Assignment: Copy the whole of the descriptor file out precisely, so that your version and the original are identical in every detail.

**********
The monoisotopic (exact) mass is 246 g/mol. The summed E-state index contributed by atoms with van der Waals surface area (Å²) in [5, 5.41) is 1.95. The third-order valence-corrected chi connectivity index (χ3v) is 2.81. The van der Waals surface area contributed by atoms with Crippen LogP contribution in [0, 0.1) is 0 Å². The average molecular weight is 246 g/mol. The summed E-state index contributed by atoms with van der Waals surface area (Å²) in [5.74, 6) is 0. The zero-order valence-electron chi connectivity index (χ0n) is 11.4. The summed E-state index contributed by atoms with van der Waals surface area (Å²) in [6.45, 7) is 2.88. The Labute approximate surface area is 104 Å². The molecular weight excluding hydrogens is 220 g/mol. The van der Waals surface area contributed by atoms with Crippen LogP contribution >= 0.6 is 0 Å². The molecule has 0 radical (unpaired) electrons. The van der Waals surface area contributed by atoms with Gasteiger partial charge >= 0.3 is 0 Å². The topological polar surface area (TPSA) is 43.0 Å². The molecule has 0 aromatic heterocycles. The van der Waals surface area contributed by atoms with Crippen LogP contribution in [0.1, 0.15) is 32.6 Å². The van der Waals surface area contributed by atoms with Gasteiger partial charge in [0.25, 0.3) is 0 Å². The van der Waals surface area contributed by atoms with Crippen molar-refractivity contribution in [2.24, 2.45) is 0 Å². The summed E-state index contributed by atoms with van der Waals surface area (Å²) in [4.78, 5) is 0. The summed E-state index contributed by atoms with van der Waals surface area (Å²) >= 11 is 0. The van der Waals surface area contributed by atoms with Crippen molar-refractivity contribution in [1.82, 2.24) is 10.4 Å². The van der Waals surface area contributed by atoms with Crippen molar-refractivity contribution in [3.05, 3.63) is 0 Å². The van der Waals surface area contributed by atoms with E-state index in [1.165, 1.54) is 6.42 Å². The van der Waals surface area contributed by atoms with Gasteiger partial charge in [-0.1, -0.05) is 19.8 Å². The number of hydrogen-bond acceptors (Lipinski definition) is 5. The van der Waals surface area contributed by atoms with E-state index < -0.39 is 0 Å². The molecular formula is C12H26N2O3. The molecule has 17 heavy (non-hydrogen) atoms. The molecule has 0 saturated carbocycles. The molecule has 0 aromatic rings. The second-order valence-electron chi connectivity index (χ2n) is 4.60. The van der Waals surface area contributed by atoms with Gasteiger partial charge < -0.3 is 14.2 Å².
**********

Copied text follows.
The monoisotopic (exact) mass is 246 g/mol. The summed E-state index contributed by atoms with van der Waals surface area (Å²) in [5, 5.41) is 1.95. The third-order valence-corrected chi connectivity index (χ3v) is 2.81. The van der Waals surface area contributed by atoms with Crippen LogP contribution in [0, 0.1) is 0 Å². The average molecular weight is 246 g/mol. The summed E-state index contributed by atoms with van der Waals surface area (Å²) in [5.74, 6) is 0. The zero-order valence-electron chi connectivity index (χ0n) is 11.4. The summed E-state index contributed by atoms with van der Waals surface area (Å²) in [6.45, 7) is 2.88. The Labute approximate surface area is 104 Å². The molecular weight excluding hydrogens is 220 g/mol. The van der Waals surface area contributed by atoms with Crippen LogP contribution >= 0.6 is 0 Å². The molecule has 0 radical (unpaired) electrons. The van der Waals surface area contributed by atoms with Gasteiger partial charge >= 0.3 is 0 Å². The topological polar surface area (TPSA) is 43.0 Å². The molecule has 0 aromatic heterocycles. The van der Waals surface area contributed by atoms with Crippen LogP contribution in [0.1, 0.15) is 32.6 Å². The van der Waals surface area contributed by atoms with Gasteiger partial charge in [0.25, 0.3) is 0 Å². The van der Waals surface area contributed by atoms with Crippen molar-refractivity contribution in [2.24, 2.45) is 0 Å². The summed E-state index contributed by atoms with van der Waals surface area (Å²) in [4.78, 5) is 0. The summed E-state index contributed by atoms with van der Waals surface area (Å²) >= 11 is 0. The van der Waals surface area contributed by atoms with Crippen molar-refractivity contribution in [1.82, 2.24) is 10.4 Å². The van der Waals surface area contributed by atoms with Crippen molar-refractivity contribution in [3.05, 3.63) is 0 Å². The van der Waals surface area contributed by atoms with E-state index in [1.165, 1.54) is 6.42 Å². The van der Waals surface area contributed by atoms with Gasteiger partial charge in [-0.1, -0.05) is 19.8 Å². The number of hydrogen-bond acceptors (Lipinski definition) is 5. The van der Waals surface area contributed by atoms with E-state index < -0.39 is 0 Å². The molecular formula is C12H26N2O3. The molecule has 17 heavy (non-hydrogen) atoms. The molecule has 0 saturated carbocycles. The molecule has 0 aromatic rings. The second-order valence-electron chi connectivity index (χ2n) is 4.60. The van der Waals surface area contributed by atoms with Gasteiger partial charge < -0.3 is 14.2 Å².